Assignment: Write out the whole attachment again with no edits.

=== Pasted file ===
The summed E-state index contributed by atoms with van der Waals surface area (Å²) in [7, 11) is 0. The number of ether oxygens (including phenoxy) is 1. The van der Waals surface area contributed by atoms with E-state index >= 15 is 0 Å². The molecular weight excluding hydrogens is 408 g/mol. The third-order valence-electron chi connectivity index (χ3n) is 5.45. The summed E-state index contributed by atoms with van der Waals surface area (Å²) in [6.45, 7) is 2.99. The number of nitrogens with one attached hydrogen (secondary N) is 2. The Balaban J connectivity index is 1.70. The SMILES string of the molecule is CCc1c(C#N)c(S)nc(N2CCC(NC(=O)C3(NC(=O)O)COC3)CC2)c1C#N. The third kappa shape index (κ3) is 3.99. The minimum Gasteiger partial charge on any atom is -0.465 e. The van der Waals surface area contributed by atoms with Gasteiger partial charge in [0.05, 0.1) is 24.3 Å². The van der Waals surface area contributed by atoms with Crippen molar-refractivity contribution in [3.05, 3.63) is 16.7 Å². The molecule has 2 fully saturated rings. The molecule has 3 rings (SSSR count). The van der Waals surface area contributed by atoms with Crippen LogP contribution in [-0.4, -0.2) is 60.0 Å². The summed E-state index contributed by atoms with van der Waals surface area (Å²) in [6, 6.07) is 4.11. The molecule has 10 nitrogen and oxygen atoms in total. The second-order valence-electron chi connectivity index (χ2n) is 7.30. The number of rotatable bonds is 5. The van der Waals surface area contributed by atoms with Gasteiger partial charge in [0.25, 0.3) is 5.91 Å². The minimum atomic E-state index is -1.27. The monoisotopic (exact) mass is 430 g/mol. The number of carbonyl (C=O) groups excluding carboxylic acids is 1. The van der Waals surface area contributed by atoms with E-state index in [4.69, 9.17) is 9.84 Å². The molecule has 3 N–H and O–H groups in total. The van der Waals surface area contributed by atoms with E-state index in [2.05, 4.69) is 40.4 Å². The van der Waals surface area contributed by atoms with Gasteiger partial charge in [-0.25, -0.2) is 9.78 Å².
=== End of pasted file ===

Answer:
The summed E-state index contributed by atoms with van der Waals surface area (Å²) in [7, 11) is 0. The number of ether oxygens (including phenoxy) is 1. The van der Waals surface area contributed by atoms with E-state index >= 15 is 0 Å². The molecular weight excluding hydrogens is 408 g/mol. The third-order valence-electron chi connectivity index (χ3n) is 5.45. The summed E-state index contributed by atoms with van der Waals surface area (Å²) in [6.45, 7) is 2.99. The number of nitrogens with one attached hydrogen (secondary N) is 2. The Balaban J connectivity index is 1.70. The SMILES string of the molecule is CCc1c(C#N)c(S)nc(N2CCC(NC(=O)C3(NC(=O)O)COC3)CC2)c1C#N. The third kappa shape index (κ3) is 3.99. The minimum Gasteiger partial charge on any atom is -0.465 e. The van der Waals surface area contributed by atoms with Gasteiger partial charge in [0.05, 0.1) is 24.3 Å². The van der Waals surface area contributed by atoms with Crippen molar-refractivity contribution in [3.05, 3.63) is 16.7 Å². The molecule has 2 fully saturated rings. The molecule has 3 rings (SSSR count). The van der Waals surface area contributed by atoms with Crippen LogP contribution in [-0.4, -0.2) is 60.0 Å². The summed E-state index contributed by atoms with van der Waals surface area (Å²) in [6, 6.07) is 4.11. The molecule has 10 nitrogen and oxygen atoms in total. The second-order valence-electron chi connectivity index (χ2n) is 7.30. The number of rotatable bonds is 5. The van der Waals surface area contributed by atoms with Gasteiger partial charge in [0.25, 0.3) is 5.91 Å². The minimum atomic E-state index is -1.27. The monoisotopic (exact) mass is 430 g/mol. The number of carbonyl (C=O) groups excluding carboxylic acids is 1. The van der Waals surface area contributed by atoms with E-state index in [4.69, 9.17) is 9.84 Å². The molecule has 3 N–H and O–H groups in total. The van der Waals surface area contributed by atoms with E-state index in [2.05, 4.69) is 40.4 Å². The van der Waals surface area contributed by atoms with Gasteiger partial charge in [-0.25, -0.2) is 9.78 Å².